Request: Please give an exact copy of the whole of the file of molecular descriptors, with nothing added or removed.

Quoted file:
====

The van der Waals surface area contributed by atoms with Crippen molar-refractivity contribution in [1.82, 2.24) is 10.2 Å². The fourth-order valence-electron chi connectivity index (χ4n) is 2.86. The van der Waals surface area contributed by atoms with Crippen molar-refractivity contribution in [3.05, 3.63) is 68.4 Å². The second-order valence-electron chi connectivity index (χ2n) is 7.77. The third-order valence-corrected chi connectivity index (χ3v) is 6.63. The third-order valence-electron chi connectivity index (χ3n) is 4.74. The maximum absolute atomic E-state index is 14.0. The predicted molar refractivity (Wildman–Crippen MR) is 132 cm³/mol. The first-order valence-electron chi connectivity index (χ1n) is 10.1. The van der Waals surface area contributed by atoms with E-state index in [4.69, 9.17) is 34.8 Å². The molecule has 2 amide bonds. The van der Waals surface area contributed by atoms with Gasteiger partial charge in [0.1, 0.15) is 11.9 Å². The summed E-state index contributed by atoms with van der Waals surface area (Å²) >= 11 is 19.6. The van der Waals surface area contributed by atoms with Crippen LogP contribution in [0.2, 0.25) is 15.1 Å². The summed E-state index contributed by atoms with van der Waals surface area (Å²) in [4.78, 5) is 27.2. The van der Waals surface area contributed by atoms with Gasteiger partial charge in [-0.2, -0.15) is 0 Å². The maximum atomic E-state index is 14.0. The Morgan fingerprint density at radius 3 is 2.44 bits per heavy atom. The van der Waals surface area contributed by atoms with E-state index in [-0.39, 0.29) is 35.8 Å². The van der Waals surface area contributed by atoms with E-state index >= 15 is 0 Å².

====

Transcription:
The van der Waals surface area contributed by atoms with Crippen molar-refractivity contribution in [1.82, 2.24) is 10.2 Å². The fourth-order valence-electron chi connectivity index (χ4n) is 2.86. The van der Waals surface area contributed by atoms with Crippen molar-refractivity contribution in [3.05, 3.63) is 68.4 Å². The second-order valence-electron chi connectivity index (χ2n) is 7.77. The third-order valence-corrected chi connectivity index (χ3v) is 6.63. The third-order valence-electron chi connectivity index (χ3n) is 4.74. The maximum absolute atomic E-state index is 14.0. The predicted molar refractivity (Wildman–Crippen MR) is 132 cm³/mol. The first-order valence-electron chi connectivity index (χ1n) is 10.1. The van der Waals surface area contributed by atoms with E-state index in [4.69, 9.17) is 34.8 Å². The molecule has 2 amide bonds. The van der Waals surface area contributed by atoms with Gasteiger partial charge in [0.1, 0.15) is 11.9 Å². The summed E-state index contributed by atoms with van der Waals surface area (Å²) >= 11 is 19.6. The van der Waals surface area contributed by atoms with Crippen LogP contribution in [0.2, 0.25) is 15.1 Å². The summed E-state index contributed by atoms with van der Waals surface area (Å²) in [4.78, 5) is 27.2. The van der Waals surface area contributed by atoms with Gasteiger partial charge in [-0.2, -0.15) is 0 Å². The maximum atomic E-state index is 14.0. The Morgan fingerprint density at radius 3 is 2.44 bits per heavy atom. The van der Waals surface area contributed by atoms with E-state index in [-0.39, 0.29) is 35.8 Å². The van der Waals surface area contributed by atoms with E-state index >= 15 is 0 Å².